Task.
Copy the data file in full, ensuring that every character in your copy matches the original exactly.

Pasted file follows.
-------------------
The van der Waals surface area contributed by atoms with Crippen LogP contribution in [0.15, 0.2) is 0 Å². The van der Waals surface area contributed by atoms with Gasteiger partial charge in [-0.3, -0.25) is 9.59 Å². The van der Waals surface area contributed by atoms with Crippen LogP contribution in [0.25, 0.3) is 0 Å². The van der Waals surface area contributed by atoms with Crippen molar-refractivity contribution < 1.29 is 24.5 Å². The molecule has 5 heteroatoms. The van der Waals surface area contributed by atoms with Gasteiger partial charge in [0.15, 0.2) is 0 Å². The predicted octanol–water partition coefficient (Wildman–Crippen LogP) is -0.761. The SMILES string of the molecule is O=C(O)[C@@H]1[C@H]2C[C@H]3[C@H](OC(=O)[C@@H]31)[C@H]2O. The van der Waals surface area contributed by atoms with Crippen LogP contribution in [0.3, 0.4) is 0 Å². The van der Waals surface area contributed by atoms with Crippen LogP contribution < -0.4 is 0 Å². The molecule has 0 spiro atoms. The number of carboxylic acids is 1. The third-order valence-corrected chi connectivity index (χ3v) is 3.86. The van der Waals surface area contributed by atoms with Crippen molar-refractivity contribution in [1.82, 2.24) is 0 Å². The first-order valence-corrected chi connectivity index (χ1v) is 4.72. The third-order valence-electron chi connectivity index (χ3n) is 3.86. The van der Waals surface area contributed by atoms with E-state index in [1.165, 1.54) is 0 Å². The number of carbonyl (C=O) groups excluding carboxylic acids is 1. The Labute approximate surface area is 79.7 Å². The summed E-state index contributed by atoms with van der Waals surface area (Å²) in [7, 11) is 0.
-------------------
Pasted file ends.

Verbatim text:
The van der Waals surface area contributed by atoms with Crippen LogP contribution in [0.15, 0.2) is 0 Å². The van der Waals surface area contributed by atoms with Gasteiger partial charge in [-0.3, -0.25) is 9.59 Å². The van der Waals surface area contributed by atoms with Crippen LogP contribution in [0.25, 0.3) is 0 Å². The van der Waals surface area contributed by atoms with Crippen molar-refractivity contribution < 1.29 is 24.5 Å². The molecule has 5 heteroatoms. The van der Waals surface area contributed by atoms with Gasteiger partial charge in [0.15, 0.2) is 0 Å². The predicted octanol–water partition coefficient (Wildman–Crippen LogP) is -0.761. The SMILES string of the molecule is O=C(O)[C@@H]1[C@H]2C[C@H]3[C@H](OC(=O)[C@@H]31)[C@H]2O. The van der Waals surface area contributed by atoms with Crippen LogP contribution in [0.3, 0.4) is 0 Å². The van der Waals surface area contributed by atoms with Crippen LogP contribution < -0.4 is 0 Å². The molecule has 0 spiro atoms. The number of carboxylic acids is 1. The third-order valence-corrected chi connectivity index (χ3v) is 3.86. The van der Waals surface area contributed by atoms with Crippen molar-refractivity contribution in [1.82, 2.24) is 0 Å². The first-order valence-corrected chi connectivity index (χ1v) is 4.72. The third-order valence-electron chi connectivity index (χ3n) is 3.86. The van der Waals surface area contributed by atoms with E-state index in [1.165, 1.54) is 0 Å². The number of carbonyl (C=O) groups excluding carboxylic acids is 1. The Labute approximate surface area is 79.7 Å². The summed E-state index contributed by atoms with van der Waals surface area (Å²) in [7, 11) is 0.